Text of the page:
Doing The Things You DON’T Want To Do

Like most ASDs I am incredibly focussed on the things I am interested in.

But the mundane (and important) day to day things like paying bills, time sheets, household admin, insuring the car, writing reports, shopping etc, I have less than no interest in and I live a life of procrastination, waiting until it is critical before giving it any attention. This literally ensures panic and anxiety rule much of my interaction with the world.

This is where the "Super focussed autistic" label is misleading, because we are super disinterested in anything we are not interested in. Which is the majority of life.

In an attempt to get on top of these critical chores I write to-do list after to-do list - I enjoy writing out clear, prioritised lists - but it’s impossible to prioritise boring task 1 from boring task 2, or 300, so I still don’t actually do any of these mind numbing chores, and I just end up with lots of really long lists that frustrate me because they are:

a) endless and

b) no one crap task is any more important than any other crap task!

Does anyone have any success in organising or motivating yourself to do the crap you don’t want to do and staying on top of the endless train of uninteresting $h!t that is critical to conducting the everyday business of life?

Any advice is welcome…just don’t reply in the form of a to-do list…unless it’s well prioritised.

  • I totally agree with everything you say,.      My only way to deal with it is to place everything into the same box as cleaning teeth, washing, getting up, going to bed etc.    Dull but necessary.

    I have lots of uninteresting things in front of me but it's only a small step from eating a boring breakfast to painting a bedroom.

  • Hey, Seanado

    It depends what the things are. I put letters on my staircase (the closer they are to the bottom step, the sooner I need to deal with them. If they are urgent, they go on the bottom step. I try not to put more than  one on a step at at a time, so I only need to deal with one a day). Other things go on my staircase too as well as letters, small jobs, or things I need to buy or replace, like lightbulbs. Nothing too big as I get stressed with too much mess. 

    I do the same with other jobs too. I move things around to create a visible hierarchy system.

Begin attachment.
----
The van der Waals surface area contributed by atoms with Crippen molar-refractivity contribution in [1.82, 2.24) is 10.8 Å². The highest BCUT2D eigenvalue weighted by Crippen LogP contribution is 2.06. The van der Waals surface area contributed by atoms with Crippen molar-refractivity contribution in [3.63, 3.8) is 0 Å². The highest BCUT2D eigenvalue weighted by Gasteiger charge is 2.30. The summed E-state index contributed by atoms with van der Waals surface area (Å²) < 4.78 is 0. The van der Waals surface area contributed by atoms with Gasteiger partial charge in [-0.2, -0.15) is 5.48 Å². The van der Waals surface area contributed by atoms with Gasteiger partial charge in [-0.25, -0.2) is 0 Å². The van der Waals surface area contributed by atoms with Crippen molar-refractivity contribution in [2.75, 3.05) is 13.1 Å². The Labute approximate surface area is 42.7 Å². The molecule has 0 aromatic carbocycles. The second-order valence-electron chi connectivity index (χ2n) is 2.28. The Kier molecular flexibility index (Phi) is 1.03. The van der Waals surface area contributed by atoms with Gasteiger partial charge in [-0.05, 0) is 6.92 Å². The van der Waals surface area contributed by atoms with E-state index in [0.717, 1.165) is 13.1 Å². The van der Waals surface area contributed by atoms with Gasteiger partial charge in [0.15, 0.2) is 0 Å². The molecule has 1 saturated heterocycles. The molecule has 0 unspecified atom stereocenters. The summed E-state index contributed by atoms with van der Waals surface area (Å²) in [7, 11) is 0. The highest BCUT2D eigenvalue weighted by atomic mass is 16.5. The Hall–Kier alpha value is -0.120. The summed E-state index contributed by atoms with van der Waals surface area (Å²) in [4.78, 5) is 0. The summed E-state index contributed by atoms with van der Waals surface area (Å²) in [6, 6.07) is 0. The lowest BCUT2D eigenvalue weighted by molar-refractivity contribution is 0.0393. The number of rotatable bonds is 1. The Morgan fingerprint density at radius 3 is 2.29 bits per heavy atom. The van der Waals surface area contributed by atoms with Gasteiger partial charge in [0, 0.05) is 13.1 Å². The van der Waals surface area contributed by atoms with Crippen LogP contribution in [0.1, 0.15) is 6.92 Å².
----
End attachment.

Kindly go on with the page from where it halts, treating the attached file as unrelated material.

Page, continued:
For bigger jobs, like hoovering and steam mopping, washing, gardening. I have a utility cupboard, and I put the machines in a row in order of importance. That way I know which one I need to use next. I do the same with the washing basket. I bring it down the stairs and put it in front of the washer. 

    The good thing about this way of doing things is that there's no pressure to do the jobs, it's just a reminder to do them and in what order.

    If I can't actually see the thing I need to do, or some element of it, then it doesn't get done. I literally have to bring it into view as a reminder.

    Of course, I often rely on the tried and trusted technique of LMPTR. Have you tried that one? (L)ast (M)inute (P)anic T(hen) R(ush)!

    Hope this is some help x

  • Love this idea!

  • Does anyone have any success in organising or motivating yourself to do the crap you don’t want to do and staying on top of the endless train of uninteresting $h!t that is critical to conducting the everyday business of life?

    Yep ~ treat the uninteresting stuff as work and the interesting stuff as the reward for having done that work, as brings motivation to do the uninteresting stuff and gives an added sense of completion and liberation in doing and completing the interesting stuff ~ making it a positive feedback loop. :-)

  • I would procrastinate on housework, but an almost immediately onto financial issues; a lifetime with an elderly grandmother does that to you.

    Sorting out my dosset is a pain in the hole. The blister packs are small and precise; I don't do gentle and patient.

  • When I didn't like doing household chores, I'll fill my mind with videos of people who loved doing household chores, people who excessively did chores all day, to try to rewire my own mind to think that I can at least do a bit of it, that it doesn't always have to be a boring and tedious experience, that I can make it a positive experience.

    And for bills, I set up automatic payment processes, so I'm not manually doing every step every month, or worrying if my phone will be cut off because I forgot to pay, it's automatically billed, and then I only just devote one day for paying off bills, and the rest of the 29 days of the month is just spent on doing other more enjoyable things. 

    I also got myself into a routine that I enjoy doing, so like there's step 1 and step 2 to brewing coffee in the morning, there's also steps that I do in the morning, so when breakfast is cooking I can wash a few dishes, tidy up something, and then when I finally have breakfast I've accomplished something already, which lightens up the pressure of the oncoming day. 

  • LMPTR - that's how I roll Disappointed

  • Thanks Slight smile

    I'm also a big fan of rewiring my brain (mental reprogramming) to remove negative behaviours and responses. I just can't seem to do it with chores Disappointed

  • There's your first step. Redesign their function. Essentially, doing the washing up at night rewards your Tomorrow Self, so that self can step into the day AS IF an Imaginary Secret Elf Society (ISES) were there last night to serve the Tomorrow Self (TS). If you've never rewarded yourself like this, it's worth a try. Imagine TS living in this curated cozy space luxuriously. Things are in their space and tidy, no more spending hours finding a pen. ISES put the pens where they belonged the night before. Maybe they even hovered up so all you have to do, is Oh. Make coffee and breakfast in clean dishes and start your uncluttered day! Voila! 

    Yes, I thank myself out loud sometimes. Not ashamed.